Researchers Identify Promising Target to Protect Bone in Patients With Diabetes 

Researchers at New York University College of Dentistry (NYU Dentistry) have described a new target that may open the door to developing therapies for preventing bone fractures in individuals with type 2 diabetes. In a study published in Nature Communications, the investigators report that hyperglycemic mice (i.e., mice with type 2 diabetes) have a 24-fold higher accumulation of succinate—an intermediate metabolite—in the metabolic pathways of their bone marrow stromal cells. In comparison, succinate was barely detectable in healthy mice. An intermediate metabolite is a compound that represents one step in a biochemical pathway or cycle, and also serves as the substrate for the next step.


In the study, “Succinate and its G-protein-coupled receptor stimulate osteoclastogenesis,” the researchers took samples of bone marrow from hyperglycemic male mice and control mice. Studying the bone metabolism at the cellular level allowed them to identify 142 metabolites that were altered by more than 1.5 times in the diabetic mice. Of these, 126 metabolites were upregulated (or increased) and 16 were downregulated (or decreased).

Succinate was the first metabolite in the energy pathway, and with its more than 20-fold increased concentration, it overwhelmed the energy pathways. Additionally, the diabetic mice had considerably lower spongy bone mass—known as trabecular bone—making them susceptible to bone fractures.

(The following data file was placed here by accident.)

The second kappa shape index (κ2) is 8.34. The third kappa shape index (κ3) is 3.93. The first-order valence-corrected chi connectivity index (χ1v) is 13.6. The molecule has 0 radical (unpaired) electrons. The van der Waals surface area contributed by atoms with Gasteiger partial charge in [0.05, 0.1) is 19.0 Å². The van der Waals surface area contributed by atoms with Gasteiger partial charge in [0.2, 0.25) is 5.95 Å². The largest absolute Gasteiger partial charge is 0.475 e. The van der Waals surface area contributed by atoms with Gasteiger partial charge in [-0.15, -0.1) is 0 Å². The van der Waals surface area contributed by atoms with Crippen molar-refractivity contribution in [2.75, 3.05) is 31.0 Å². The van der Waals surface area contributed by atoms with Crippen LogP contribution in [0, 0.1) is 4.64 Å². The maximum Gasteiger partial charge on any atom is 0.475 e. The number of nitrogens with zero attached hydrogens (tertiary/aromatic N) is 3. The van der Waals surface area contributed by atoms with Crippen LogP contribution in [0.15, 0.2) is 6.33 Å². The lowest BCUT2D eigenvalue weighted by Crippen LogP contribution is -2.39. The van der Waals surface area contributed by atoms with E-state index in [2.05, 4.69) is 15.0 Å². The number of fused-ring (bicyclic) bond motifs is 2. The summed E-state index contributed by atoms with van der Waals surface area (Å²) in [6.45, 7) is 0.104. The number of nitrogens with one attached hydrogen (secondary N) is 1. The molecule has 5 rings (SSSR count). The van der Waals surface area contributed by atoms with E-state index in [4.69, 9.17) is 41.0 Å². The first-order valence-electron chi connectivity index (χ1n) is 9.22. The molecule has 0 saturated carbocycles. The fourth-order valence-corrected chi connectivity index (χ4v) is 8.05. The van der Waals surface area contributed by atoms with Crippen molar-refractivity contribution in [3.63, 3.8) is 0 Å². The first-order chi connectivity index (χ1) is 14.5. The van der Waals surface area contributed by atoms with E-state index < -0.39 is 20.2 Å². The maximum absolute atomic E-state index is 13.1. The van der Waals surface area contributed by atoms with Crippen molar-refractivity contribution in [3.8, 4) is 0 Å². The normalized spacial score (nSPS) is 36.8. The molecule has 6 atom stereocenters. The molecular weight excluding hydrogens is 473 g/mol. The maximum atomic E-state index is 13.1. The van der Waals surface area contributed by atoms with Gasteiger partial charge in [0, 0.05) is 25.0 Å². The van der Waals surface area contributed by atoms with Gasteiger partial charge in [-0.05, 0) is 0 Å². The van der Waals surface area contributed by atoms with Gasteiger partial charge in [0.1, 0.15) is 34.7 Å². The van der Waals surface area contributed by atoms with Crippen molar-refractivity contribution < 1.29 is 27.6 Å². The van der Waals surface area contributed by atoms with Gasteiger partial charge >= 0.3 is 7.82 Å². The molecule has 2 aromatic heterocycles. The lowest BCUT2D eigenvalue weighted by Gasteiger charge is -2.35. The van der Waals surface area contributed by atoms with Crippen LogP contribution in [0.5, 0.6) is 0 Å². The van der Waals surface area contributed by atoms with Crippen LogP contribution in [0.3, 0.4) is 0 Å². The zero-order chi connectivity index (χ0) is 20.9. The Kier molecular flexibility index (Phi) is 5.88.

“The results are important because individuals with diabetes have a significantly higher fracture risk and their healing process is delayed,” notes Xin Li, PhD, an associate professor of basic science and craniofacial biology at NYU Dentistry, and the study’s senior investigator. “In our study, the hyperglycemic mice had increased bone resorption, which outpaced the formation of new bone. This has implications for bone protection, as well as for the treatment of diabetes-associated collateral bone damage.”

The team utilized a relatively new field of research called metabolomics to examine the bone marrow. The technique examines the molecules, or metabolites, within cells, biofluids, tissue, or organisms and their interactions within the larger system (or metabolome). Metabolomics can depict the underlying biochemical activity and signaling between cells and tissues. It is proving invaluable in identifying biomarkers and pinpointing potential drug targets for various diseases.

This study builds on previous research by Li’s laboratory that showed significant accumulation of succinate in the bone marrow and serum of hyperglycemic mice. It opens the door to pursuing regulating succinate for protecting bone in patients with diabetes.


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